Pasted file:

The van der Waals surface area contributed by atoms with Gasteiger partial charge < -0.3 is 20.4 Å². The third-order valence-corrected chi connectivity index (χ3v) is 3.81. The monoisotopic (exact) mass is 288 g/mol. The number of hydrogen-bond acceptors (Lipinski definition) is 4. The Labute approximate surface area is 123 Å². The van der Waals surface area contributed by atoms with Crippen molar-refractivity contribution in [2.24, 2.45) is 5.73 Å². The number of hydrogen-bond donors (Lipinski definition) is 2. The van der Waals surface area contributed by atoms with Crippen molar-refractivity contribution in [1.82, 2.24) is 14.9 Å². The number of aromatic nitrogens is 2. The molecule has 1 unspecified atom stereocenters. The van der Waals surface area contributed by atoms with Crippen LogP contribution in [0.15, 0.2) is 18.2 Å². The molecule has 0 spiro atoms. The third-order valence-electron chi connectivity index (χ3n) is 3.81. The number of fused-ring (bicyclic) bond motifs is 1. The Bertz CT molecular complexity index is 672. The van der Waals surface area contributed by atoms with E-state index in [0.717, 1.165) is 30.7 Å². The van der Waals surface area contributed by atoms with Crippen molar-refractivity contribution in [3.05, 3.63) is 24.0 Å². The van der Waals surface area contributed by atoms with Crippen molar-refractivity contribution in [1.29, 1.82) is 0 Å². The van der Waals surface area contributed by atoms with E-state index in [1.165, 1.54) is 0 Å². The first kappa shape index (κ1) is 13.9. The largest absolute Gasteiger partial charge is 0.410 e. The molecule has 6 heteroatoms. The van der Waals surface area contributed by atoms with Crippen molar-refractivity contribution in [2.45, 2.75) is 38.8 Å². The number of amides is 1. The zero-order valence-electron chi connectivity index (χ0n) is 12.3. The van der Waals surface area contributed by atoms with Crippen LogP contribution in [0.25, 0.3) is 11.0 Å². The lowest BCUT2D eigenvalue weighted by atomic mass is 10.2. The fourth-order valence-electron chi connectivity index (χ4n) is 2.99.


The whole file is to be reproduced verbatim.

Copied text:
The van der Waals surface area contributed by atoms with Gasteiger partial charge < -0.3 is 20.4 Å². The third-order valence-corrected chi connectivity index (χ3v) is 3.81. The monoisotopic (exact) mass is 288 g/mol. The number of hydrogen-bond acceptors (Lipinski definition) is 4. The Labute approximate surface area is 123 Å². The van der Waals surface area contributed by atoms with Crippen molar-refractivity contribution in [2.24, 2.45) is 5.73 Å². The number of hydrogen-bond donors (Lipinski definition) is 2. The van der Waals surface area contributed by atoms with Crippen molar-refractivity contribution in [1.82, 2.24) is 14.9 Å². The number of aromatic nitrogens is 2. The molecule has 1 unspecified atom stereocenters. The van der Waals surface area contributed by atoms with Crippen LogP contribution in [0.15, 0.2) is 18.2 Å². The molecule has 0 spiro atoms. The third-order valence-electron chi connectivity index (χ3n) is 3.81. The number of fused-ring (bicyclic) bond motifs is 1. The Bertz CT molecular complexity index is 672. The van der Waals surface area contributed by atoms with E-state index in [0.717, 1.165) is 30.7 Å². The van der Waals surface area contributed by atoms with Crippen molar-refractivity contribution in [3.05, 3.63) is 24.0 Å². The van der Waals surface area contributed by atoms with Crippen molar-refractivity contribution in [1.29, 1.82) is 0 Å². The van der Waals surface area contributed by atoms with E-state index in [1.165, 1.54) is 0 Å². The first kappa shape index (κ1) is 13.9. The largest absolute Gasteiger partial charge is 0.410 e. The molecule has 6 heteroatoms. The van der Waals surface area contributed by atoms with Crippen molar-refractivity contribution in [2.45, 2.75) is 38.8 Å². The number of amides is 1. The zero-order valence-electron chi connectivity index (χ0n) is 12.3. The van der Waals surface area contributed by atoms with Crippen LogP contribution in [0.25, 0.3) is 11.0 Å². The lowest BCUT2D eigenvalue weighted by atomic mass is 10.2. The fourth-order valence-electron chi connectivity index (χ4n) is 2.99.